It’s 12:30 am. I am on my bicycle, and I pedal harder and faster. I have to reach home before the rains can catch me. On the other hand, I want to slow down. It is cool and windy. It may start raining any time. I want to slow down further to enjoy the rain. I want to be drenched. But, it’s 12:30 am, and the roads are almost empty, besides a couple of trucks that whiz past.
I am torn between riding faster and taking my own time. As I pedal further without paying much attention to the conundrum, the first droplet of rain lands on my crash helmet. Pat! The second one on my wrist watch. Pat! The third one carries down something like a tidal wave. In a couple of seconds, I realise there is no dry spot on my clothes. Whoosh! I am not irked. Definitely not. It’s like receiving a nice hug. 🙂
I push the pedal reluctantly, and as though my bicycle seems to understand how I am romanticizing rain tonight, the chain jumps off from its designated place. I try pedaling, but the chain is too loose. I get off the bicycle, and begin to walk. 2.5 miles on foot doesn’t daunt me, despite the livid rains. And, it’s 12:40 am.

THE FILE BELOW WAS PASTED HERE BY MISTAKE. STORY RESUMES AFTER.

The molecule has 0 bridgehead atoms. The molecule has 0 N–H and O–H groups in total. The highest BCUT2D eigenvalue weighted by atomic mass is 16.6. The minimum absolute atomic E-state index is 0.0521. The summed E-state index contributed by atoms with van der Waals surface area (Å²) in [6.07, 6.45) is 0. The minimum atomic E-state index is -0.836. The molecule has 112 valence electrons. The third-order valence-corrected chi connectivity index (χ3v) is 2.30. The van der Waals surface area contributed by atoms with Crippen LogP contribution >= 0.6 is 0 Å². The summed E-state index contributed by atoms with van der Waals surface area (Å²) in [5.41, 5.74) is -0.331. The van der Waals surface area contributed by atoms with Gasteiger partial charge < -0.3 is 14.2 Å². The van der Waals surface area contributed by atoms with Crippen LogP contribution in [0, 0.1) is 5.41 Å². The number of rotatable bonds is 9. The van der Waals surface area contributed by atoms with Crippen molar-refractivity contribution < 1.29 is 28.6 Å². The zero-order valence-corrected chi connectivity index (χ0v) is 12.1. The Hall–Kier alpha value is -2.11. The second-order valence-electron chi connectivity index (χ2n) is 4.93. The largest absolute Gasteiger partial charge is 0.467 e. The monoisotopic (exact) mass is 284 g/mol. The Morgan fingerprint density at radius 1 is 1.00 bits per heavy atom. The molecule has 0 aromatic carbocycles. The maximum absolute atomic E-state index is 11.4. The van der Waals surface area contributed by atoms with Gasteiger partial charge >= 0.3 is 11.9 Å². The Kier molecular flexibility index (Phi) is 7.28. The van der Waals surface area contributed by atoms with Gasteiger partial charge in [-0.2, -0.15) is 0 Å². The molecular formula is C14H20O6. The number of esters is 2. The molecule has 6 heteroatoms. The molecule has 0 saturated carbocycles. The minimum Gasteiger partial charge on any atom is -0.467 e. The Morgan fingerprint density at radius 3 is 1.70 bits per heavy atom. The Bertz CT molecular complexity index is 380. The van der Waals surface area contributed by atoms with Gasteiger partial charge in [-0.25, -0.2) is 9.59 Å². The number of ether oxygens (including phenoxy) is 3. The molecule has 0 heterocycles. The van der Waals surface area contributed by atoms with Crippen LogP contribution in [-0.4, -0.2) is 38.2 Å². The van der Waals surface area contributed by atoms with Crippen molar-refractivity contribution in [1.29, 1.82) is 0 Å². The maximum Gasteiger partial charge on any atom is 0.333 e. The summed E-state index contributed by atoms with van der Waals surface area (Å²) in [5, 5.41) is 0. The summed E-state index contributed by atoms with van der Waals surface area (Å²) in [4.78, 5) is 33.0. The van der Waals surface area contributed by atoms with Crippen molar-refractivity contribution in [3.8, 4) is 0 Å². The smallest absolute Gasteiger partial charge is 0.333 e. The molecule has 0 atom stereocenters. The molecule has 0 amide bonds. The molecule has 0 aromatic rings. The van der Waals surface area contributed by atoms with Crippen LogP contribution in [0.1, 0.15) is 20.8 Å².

As I walk, paying undivided attention to the rain, the wind, and the darkness, I place my right hand on my bicycle. Like a loyal dog that doesn’t demand any attention from its human, the bicycle accompanies me. I make no effort to move it besides placing my hand on it. It simply moves along with me. And, I begin to love its silent company.
The furious rain doesn’t scare me. The marred visibility doesn’t dampen my spirits. The almost empty roads don’t petrify me. The sporadic vehicles driven by curious drivers, whose gazes are fixed on me, don’t alarm me.
The soothing sound of rain, my stroll which is not impregnated with any pressing thoughts, and the silent company of my bicycle, have made me impervious to demons of all sorts. This perfect moment seems permanent. This surreal moment unloads my baggage. This ideal moment obviates the need to meditate on my past and future. This kind moment forgives me for what I was, and accepts me for who I am. For this fleeting moment, I am free.
I reach home, park my silent companion in my balcony, leave my hand into my wet bag, and pull out the book Wild: From Lost to Found on the Pacific Crest Trail by Cheryl Strayed.
I know the burst of light is ignited by Wild.